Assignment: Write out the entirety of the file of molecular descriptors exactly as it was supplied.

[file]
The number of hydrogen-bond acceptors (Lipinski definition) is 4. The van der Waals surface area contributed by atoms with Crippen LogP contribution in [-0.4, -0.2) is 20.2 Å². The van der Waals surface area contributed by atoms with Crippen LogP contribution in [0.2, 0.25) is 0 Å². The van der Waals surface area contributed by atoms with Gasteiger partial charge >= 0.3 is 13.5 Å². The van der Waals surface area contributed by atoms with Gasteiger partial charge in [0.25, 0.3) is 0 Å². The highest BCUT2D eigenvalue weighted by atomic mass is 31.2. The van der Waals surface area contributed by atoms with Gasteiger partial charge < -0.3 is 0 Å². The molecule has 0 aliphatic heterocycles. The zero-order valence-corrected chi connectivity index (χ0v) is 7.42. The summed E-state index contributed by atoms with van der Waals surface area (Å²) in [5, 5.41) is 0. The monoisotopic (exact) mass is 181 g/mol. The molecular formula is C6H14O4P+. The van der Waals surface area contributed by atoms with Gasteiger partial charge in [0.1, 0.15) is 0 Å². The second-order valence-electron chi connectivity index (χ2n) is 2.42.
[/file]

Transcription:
The number of hydrogen-bond acceptors (Lipinski definition) is 4. The van der Waals surface area contributed by atoms with Crippen LogP contribution in [-0.4, -0.2) is 20.2 Å². The van der Waals surface area contributed by atoms with Crippen LogP contribution in [0.2, 0.25) is 0 Å². The van der Waals surface area contributed by atoms with Gasteiger partial charge >= 0.3 is 13.5 Å². The van der Waals surface area contributed by atoms with Gasteiger partial charge in [0.25, 0.3) is 0 Å². The highest BCUT2D eigenvalue weighted by atomic mass is 31.2. The van der Waals surface area contributed by atoms with Gasteiger partial charge < -0.3 is 0 Å². The molecule has 0 aliphatic heterocycles. The zero-order valence-corrected chi connectivity index (χ0v) is 7.42. The summed E-state index contributed by atoms with van der Waals surface area (Å²) in [5, 5.41) is 0. The monoisotopic (exact) mass is 181 g/mol. The molecular formula is C6H14O4P+. The van der Waals surface area contributed by atoms with Gasteiger partial charge in [0.1, 0.15) is 0 Å². The second-order valence-electron chi connectivity index (χ2n) is 2.42.